Climate change is “the central challenge of our time”

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Federal Chancellor attends Greenpeace anniversary event Climate change is “the central challenge of our time”

The environmental organisation Greenpeace celebrated its 50th anniversary. Federal Chancellor Merkel went to the Ozeaneum maritime museum in Stralsund to attend the festivities and offer her congratulations. The work of the organisation contributed “to the goal of addressing what was potentially the central challenge of our time: climate change”, said Merkel.

4 Min. Lesedauer

The picture shows Angela Merkel at a lectern in front of a blue wall. On the lectern it says “Hope in Action, Greenpeace”

Federal Chancellor Merkel in Stralsund: the event took place at the Ozeaneum maritime museum on the Baltic Sea.

Foto: Federal Government/Köhler

“For 50 years, Greenpeace has been persistent, combative, steadfast and persuasive in its efforts to draw attention to the vulnerability of the oceans, the atmosphere and the natural environment, as well as their importance to us humans,” stressed Federal Chancellor Merkel in her speech at the “50 Years of Greenpeace” event. There are many things that would never have been set in motion without the efforts of Greenpeace, said the Federal Chancellor.

The history of the environmental protection organisation was inextricably linked to the protection of the oceans, she noted. Merkel recalled the organisation’s first protests in 1971 against American nuclear bomb testing off Alaska and its campaigns to protect whales. When Greenpeace was originally founded in Germany in 1980, it was the protection of the oceans that served as the initial impulse – in protest against the dumping of dilute acid in the North Sea.

Contribution to environmental awareness

“The list of Greenpeace’s campaigns to draw the world’s attention to ecological and humanitarian grievances is long. This has meant that Greenpeace hasn’t only made friends – as the obstruction and persecution of activists in many countries has shown over and over again,” said Merkel.

She stressed that the organisation’s achievements demonstrated “that social commitment really is worthwhile,” but she also mentioned the “failed paragliding campaign” at the European Football Championship in June this year. Here it had been important for the organisation to express its regret afterwards, she said.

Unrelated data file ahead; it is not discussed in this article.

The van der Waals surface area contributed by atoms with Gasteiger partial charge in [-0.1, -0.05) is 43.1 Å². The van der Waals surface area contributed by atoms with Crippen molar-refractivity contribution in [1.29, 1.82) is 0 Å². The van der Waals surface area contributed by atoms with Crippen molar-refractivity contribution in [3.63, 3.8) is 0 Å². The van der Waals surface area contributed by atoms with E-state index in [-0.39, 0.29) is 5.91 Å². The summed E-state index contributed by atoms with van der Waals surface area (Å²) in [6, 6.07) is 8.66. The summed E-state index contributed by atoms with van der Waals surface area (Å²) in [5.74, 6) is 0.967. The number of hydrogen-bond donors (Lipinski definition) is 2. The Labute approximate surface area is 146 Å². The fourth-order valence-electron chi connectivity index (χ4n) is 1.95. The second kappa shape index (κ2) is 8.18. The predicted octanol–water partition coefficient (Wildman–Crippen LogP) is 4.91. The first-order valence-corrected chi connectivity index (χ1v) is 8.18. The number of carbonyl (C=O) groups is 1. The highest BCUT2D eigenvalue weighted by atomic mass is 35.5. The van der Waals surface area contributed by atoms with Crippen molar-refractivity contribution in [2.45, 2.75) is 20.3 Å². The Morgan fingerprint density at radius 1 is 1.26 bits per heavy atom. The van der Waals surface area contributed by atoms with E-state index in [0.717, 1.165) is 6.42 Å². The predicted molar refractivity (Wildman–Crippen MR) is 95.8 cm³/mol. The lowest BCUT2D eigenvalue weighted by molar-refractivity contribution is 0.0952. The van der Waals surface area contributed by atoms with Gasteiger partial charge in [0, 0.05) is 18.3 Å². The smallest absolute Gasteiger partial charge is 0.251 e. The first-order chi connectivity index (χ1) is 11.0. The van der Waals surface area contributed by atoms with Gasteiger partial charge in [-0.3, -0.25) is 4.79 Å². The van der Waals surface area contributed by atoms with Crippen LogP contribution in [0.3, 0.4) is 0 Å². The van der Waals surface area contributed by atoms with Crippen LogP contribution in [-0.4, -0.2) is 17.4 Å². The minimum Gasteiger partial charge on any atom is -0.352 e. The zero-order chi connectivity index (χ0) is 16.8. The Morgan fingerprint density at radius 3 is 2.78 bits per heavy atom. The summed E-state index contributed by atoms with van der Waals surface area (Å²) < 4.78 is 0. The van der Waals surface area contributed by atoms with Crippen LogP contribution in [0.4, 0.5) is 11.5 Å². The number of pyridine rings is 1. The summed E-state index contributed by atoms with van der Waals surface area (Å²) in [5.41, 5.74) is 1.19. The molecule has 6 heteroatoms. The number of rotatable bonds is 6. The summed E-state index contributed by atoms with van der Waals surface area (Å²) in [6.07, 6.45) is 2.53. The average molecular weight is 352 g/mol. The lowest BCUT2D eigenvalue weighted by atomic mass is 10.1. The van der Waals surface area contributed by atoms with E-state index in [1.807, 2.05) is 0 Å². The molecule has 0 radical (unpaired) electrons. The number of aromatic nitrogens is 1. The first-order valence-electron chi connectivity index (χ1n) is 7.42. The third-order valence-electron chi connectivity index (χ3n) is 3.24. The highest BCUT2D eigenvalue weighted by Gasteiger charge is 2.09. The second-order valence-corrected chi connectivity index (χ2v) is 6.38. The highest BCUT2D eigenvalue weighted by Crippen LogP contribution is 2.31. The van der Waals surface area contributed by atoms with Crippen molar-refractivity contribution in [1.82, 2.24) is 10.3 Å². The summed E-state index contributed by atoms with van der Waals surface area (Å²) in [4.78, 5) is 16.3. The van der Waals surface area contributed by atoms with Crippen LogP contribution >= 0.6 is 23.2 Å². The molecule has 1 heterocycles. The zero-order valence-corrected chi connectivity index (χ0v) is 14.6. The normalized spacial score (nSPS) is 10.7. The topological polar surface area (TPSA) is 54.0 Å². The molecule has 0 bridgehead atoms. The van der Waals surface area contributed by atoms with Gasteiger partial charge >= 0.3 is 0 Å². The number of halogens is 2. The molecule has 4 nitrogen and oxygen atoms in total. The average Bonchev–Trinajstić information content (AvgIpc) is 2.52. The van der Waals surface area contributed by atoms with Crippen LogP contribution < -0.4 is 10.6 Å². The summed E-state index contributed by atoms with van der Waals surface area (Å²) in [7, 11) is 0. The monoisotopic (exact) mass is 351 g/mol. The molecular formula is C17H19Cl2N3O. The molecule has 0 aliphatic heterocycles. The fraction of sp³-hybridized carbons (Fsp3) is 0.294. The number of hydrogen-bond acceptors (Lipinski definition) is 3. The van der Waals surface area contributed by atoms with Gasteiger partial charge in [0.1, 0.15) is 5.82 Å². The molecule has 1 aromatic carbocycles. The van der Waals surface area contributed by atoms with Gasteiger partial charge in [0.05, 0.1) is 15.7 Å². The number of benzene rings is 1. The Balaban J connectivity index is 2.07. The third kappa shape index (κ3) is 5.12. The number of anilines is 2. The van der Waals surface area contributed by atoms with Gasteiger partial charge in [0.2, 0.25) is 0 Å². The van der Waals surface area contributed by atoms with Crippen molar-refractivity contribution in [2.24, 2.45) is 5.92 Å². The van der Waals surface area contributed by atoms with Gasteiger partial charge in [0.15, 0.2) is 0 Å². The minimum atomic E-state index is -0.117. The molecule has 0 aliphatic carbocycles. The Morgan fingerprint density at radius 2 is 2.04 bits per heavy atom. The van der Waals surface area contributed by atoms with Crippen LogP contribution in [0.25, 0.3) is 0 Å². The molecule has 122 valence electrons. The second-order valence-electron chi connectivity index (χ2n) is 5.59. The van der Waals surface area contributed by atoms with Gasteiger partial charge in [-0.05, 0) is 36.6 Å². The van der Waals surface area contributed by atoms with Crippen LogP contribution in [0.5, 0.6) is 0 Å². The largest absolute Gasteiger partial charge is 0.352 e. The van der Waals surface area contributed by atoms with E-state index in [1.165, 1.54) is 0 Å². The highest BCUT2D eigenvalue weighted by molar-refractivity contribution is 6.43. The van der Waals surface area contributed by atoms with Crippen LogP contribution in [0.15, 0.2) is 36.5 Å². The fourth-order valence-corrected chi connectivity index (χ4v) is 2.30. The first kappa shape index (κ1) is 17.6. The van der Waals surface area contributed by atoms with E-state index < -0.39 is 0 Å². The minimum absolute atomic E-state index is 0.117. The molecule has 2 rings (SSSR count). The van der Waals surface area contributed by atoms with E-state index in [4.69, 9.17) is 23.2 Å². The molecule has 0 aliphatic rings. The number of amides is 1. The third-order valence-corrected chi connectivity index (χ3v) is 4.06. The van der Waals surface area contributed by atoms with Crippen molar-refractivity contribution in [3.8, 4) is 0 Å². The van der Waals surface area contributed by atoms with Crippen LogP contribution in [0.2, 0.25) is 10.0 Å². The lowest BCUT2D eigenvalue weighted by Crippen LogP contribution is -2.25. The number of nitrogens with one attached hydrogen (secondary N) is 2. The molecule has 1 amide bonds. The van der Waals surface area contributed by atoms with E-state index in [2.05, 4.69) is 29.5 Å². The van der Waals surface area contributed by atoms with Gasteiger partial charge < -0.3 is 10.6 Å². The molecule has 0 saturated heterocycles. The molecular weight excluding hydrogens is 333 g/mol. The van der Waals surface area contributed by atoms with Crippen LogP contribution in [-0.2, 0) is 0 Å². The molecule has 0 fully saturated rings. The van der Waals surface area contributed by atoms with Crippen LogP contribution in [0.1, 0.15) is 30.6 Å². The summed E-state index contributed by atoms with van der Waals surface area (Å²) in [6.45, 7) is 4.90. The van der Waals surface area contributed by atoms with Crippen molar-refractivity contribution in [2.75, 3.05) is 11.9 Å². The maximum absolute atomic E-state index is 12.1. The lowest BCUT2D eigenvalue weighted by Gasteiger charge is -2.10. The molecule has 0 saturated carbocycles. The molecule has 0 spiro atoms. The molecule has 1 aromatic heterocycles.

Climate change as a national, European and global task

The work done by Greenpeace contributed “to the goal of addressing what was potentially the central challenge of our time: climate change,” said Merkel. “Climate change must be curbed for the sake of our children and grandchildren. This is a task facing all of us at the national, European and global level. It requires a fundamental change of mindset towards greater sustainability in the way we live, work and do business. At home and around the world.”

Such a transformation involved effort and expense, she said, adding that the consequences of climate change would be even more dramatic and less manageable “if we do too little or act even later than is already the case”. The price to pay here would be considerably higher than that of timely countermeasures, said Merkel, “both from the point of view of the financial cost and in terms of loss of habitats and the natural environment.” As examples, Merkel mentioned the cost of the coal phase-out amounting to 40 billion euros and the flood relief fund with a budget of 30 billion euros.

Reducing greenhouse gas emissions – achieving climate neutrality

Justice between the generations was the underlying principle of the climate ruling issued by the Federal Constitutional Court in March this year: one of its key statements is that climate protection efforts must be shared fairly between the generations. “This is one of the reasons why the Federal Government implemented this decision as swiftly as possible by enshrining even more ambitious climate protection targets in the Climate Protection Act. According to this, greenhouse gas emissions are to be reduced by at least 65 percent by 2030, while the goal of climate neutrality is to be achieved as early as 2045.” 

The EU had also presented comprehensive legislative proposals with a view to achieving climate neutrality, said Merkel. “In-depth consultations on this are now scheduled for the autumn,” said the Federal Chancellor. Ultimately, however, climate protection could only succeed on a global scale, she added: “Without multilateral action, little or nothing will have any effect.”

Greenpeace is one of the biggest environmental organisations in the world. With its headquarters in Amsterdam, it claims to have around three million supporters worldwide and more than 600,000 supporting members in Germany.

In the 1980s and 1990s, Greenpeace mainly made headlines with its elaborate and sometimes risky campaigns. It came to international prominence with its fight to stop the sinking of the floating oil storage facility Brent Spar, as well as its campaign for pollutant-free refrigerators. The operations of the Greenpeace ship Rainbow Warrior likewise attracted international attention with its combative efforts to put an end to the processing of nuclear waste, the killing of baby seals, whaling and French nuclear testing.